22 December 2018
Bully-free movement?

06 October 2018
Child labour literally at our doorstep

07 July 2018
Ratification – get out of jail card?

09 June 2018
No-small-gift policy, please

18 May 2018
KL mayor should be elected


Tyranny of a minority

24 January 2015

Most people would probably be very keen to invest in a company that is growing at a great pace and has good prospects. One key question you should ask yourself, though, before doing so is : How much do I really know about this company’s shareholding structure and if there are any governing rules that affect how the board operates?

Carefully reviewing the shareholding structure can sometimes determine a profit or a loss on an investment. This is because some companies, knowing full well that they are attractive to investors, put in place internal roadblocks that strip shareholders of significant rights. You may think that this is not possible given the regulatory rules that are in place.

We recently reviewed a company which clearly showed that the internal structures set up ensured that its founder controlled all board nominations and could never be removed. The upshot of this power, is that the founder is able to run the company any way he sees fit which includes remuneration.

You may assume that such control is par for the course for any founder of a company. In this case, however, the control is an issue because the founder in question and the company’s management team have a combined stake of only 10% in the company. To be precise, the founder held only 7% of the company, the management had 3% while the remaining 90% were in the hands of various other shareholders.

In most listed companies, the rule is that all minority shareholders have equal rights; one share, one vote. In fact, since the 1997 Asian Financial Crisis, market regulators have gone to great lengths to improve corporate governance, whose main thrust is to ensure that all minority shareholders are treated fairly.

So how did the minority shareholders of this particular company come to wield so much power over it? We followed this company’s story closely because it was so heavily sought after by investors and there were indications that the company would list only in countries that would accept its approach, that is, to control the company tightly despite having only a 10% stake in it.

This 10% pool of minority shareholders were able to control the company because of what is known as a dual class shareholding structure. This is an old way to structure companies and has been dying out since B-shares were banned altogether in the late 1980s. The ban came after the widespread view that all shareholders should be treated equally. A new threshold was formulated, that is, once a shareholder of a company has a 30% stake in it (or 33% in some jurisdictions), it would be mandatory for the company to offer the same price to all other shareholders.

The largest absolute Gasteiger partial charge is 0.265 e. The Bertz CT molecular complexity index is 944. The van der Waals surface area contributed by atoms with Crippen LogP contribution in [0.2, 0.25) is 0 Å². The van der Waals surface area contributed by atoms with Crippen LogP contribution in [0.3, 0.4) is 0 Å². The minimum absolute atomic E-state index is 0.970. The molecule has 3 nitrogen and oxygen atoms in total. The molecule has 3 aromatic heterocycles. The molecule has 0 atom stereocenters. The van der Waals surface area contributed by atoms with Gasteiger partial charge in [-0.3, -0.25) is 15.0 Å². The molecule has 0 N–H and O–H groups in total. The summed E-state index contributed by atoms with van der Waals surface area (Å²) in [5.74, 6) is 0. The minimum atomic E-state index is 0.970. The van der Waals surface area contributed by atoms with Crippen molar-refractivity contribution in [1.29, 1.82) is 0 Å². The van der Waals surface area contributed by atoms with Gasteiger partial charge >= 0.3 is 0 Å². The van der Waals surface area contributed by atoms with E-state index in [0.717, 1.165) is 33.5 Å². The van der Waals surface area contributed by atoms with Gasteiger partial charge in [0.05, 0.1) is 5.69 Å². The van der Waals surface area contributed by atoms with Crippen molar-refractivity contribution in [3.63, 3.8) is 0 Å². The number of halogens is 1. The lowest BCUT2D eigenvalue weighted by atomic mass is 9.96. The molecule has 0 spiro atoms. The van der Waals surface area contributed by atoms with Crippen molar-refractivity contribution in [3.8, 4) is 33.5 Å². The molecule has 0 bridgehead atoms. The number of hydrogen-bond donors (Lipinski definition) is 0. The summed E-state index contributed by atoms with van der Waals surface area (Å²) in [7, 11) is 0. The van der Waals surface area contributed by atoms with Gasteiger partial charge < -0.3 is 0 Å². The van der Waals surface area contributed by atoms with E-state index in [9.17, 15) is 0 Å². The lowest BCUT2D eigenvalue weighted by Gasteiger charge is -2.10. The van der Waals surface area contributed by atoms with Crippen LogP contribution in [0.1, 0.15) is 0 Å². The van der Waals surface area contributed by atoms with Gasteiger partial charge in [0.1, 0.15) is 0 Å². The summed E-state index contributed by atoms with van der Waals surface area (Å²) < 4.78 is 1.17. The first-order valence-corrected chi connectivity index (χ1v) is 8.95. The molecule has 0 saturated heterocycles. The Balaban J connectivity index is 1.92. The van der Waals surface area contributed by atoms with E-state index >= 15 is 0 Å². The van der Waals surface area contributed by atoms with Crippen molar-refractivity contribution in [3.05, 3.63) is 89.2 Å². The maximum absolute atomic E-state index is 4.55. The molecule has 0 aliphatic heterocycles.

In this case where a company’s founder and management team can control it despite having only a 10% stake in it, an investor with a 30% stake in it would not be required to make a general offer, be able to control the board or determine the strategies for the company. In fact, in such a company, an investor with a 30% stake would, despite investing a large amount of capital in it, has absolutely no say in how the company is being run.

Let us now consider this dual share structure, which is something that some regional stock market regulators are reviewing at present. A dual class shareholding structure is also known as a “non-standard” shareholding structure. Some argue for this type of structure because it encourages innovative companies to list and raise capital. The argument for this type of structure is that it allows a founder to dictate the strategy for the company and despite the small shareholding, will still be motivated to stay with it. Otherwise, the argument goes, is that a company’s founder with little say might be less interested in developing it. And if founders leave companies, those companies may languish as they lose the founders’ spirit and drive.

The more astute investors may question however, why a company’s founder would want to realise a considerable amount of value in his company if there were such bright prospects. And, why any founder should continue to set the strategy, still maintain control (which includes remuneration) despite having such a small vested interest. One could certainly argue that there would not be the same alignment of interest if a founder has much smaller invested amount of capital.

Many observers say that to operate a dual class shareholding structure, one should first review all the laws that govern the corporations. Otherwise, the repercussions of maintaining such a structure could be very damaging to the investment landscape as many other companies whose founders are minority shareholders might demand such privileges. As regulators debate this new dual shareholding structure, one of the hardest areas will be to determine what exactly constitutes an “innovative company”.

Our advice for those who want to invest in companies with dual class shareholding structures is to ensure that you are well-versed in how limited your rights are in such a company.

That is because, if the company’s direction veers from what you knew of it originally, there is very little that you as a minority shareholder can do to stop that. You have now lost that vote despite committing your capital and being an owner of shares.